I think you're maybe a little off-base in thinking that their locker room is going to resent having iconic wrestlers like Punk, Cole, AmDrag, Ruby, Christian, and Steen come in. That is more money in everyone's pockets and an opportunity to raise their own profile by working higher profile opponents.

Link to comment
Share on other sites

This discussion seems to be happening in multiple threads, but I’ll guess I’ll leave my thoughts here:

Chasing the mythical casual viewer is a road to nowhere. Trying to appeal to every possible viewer is the quickest way to create worthless art that appeals to no one in particular. Most successful art is driven by creators chasing their own, very specific, creative Id. Make something hyper specific that you’re passionate about and let your audience come to you.

I mean, there was not a massive casual audience waiting for a TV show about medieval political intrigue and magic and ultra violence and sex prior to Game of Thrones. They created their own audience, and it became a cultural phenomenon anyway.

Hell, the era of modern wrestling most frequently held up as the ideal in terms of appealing to “casual” fans could not have been less casual—it was a desperate, apocalyptic Vince McMahon chasing his Id into a pretty fucked up place for which there was no precedent for massive mainstream success beforehand. Again, he created his own audience.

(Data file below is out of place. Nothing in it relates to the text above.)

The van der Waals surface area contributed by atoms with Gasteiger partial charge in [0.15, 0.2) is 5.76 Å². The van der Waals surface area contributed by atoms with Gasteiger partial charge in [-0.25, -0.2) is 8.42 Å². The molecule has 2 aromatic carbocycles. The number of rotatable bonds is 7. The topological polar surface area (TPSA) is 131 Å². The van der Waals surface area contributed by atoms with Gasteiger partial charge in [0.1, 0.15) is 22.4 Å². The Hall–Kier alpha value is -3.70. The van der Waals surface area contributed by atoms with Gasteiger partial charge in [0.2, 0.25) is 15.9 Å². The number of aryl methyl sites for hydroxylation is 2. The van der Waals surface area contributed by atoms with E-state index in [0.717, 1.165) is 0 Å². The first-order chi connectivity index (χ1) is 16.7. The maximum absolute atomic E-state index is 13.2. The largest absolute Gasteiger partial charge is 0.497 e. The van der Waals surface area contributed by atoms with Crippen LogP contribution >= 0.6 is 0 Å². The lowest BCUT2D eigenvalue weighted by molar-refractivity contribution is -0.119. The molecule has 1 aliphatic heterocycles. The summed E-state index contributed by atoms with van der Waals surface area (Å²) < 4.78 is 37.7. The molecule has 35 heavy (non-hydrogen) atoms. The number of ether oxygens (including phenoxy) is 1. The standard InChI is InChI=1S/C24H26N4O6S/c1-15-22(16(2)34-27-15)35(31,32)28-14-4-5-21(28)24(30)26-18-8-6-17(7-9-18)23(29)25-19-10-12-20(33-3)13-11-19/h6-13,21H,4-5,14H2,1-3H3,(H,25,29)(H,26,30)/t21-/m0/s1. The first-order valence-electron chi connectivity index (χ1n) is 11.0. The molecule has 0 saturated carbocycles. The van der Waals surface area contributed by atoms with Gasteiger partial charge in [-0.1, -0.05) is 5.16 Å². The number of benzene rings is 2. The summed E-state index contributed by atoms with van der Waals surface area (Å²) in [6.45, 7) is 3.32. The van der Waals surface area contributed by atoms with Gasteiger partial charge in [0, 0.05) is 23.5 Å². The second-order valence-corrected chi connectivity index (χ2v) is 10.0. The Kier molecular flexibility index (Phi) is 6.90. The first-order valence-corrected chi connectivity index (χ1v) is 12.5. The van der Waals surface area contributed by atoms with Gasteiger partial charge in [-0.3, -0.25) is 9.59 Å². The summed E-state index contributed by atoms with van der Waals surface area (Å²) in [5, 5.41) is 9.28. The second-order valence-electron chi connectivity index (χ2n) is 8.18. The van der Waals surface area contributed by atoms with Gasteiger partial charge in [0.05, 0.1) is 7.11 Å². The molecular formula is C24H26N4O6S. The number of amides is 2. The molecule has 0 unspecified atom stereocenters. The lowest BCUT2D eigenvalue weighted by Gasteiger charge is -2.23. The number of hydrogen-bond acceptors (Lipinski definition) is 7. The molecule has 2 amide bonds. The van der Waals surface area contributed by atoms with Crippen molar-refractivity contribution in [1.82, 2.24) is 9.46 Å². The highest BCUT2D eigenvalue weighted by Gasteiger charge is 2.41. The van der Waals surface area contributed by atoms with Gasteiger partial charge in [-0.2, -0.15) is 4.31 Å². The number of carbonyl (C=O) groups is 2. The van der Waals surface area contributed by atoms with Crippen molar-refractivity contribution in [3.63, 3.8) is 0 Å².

Is there a significantly larger audience out there for the type of wrestling show Tony Khan is interested in making (emphasis on the in-ring action with long-form storytelling that rewards patience, attention to detail, and potentially esoteric knowledge)? I dunno. Maybe not! But he should 100% keep making the show he feels passionate about, and let the audience who’s interested in that sort of thing come to him.

  • Like 8
  • Thanks 4
Link to comment
Share on other sites

Guest
This topic is now closed to further replies.
 Share

×
×
  • Create New...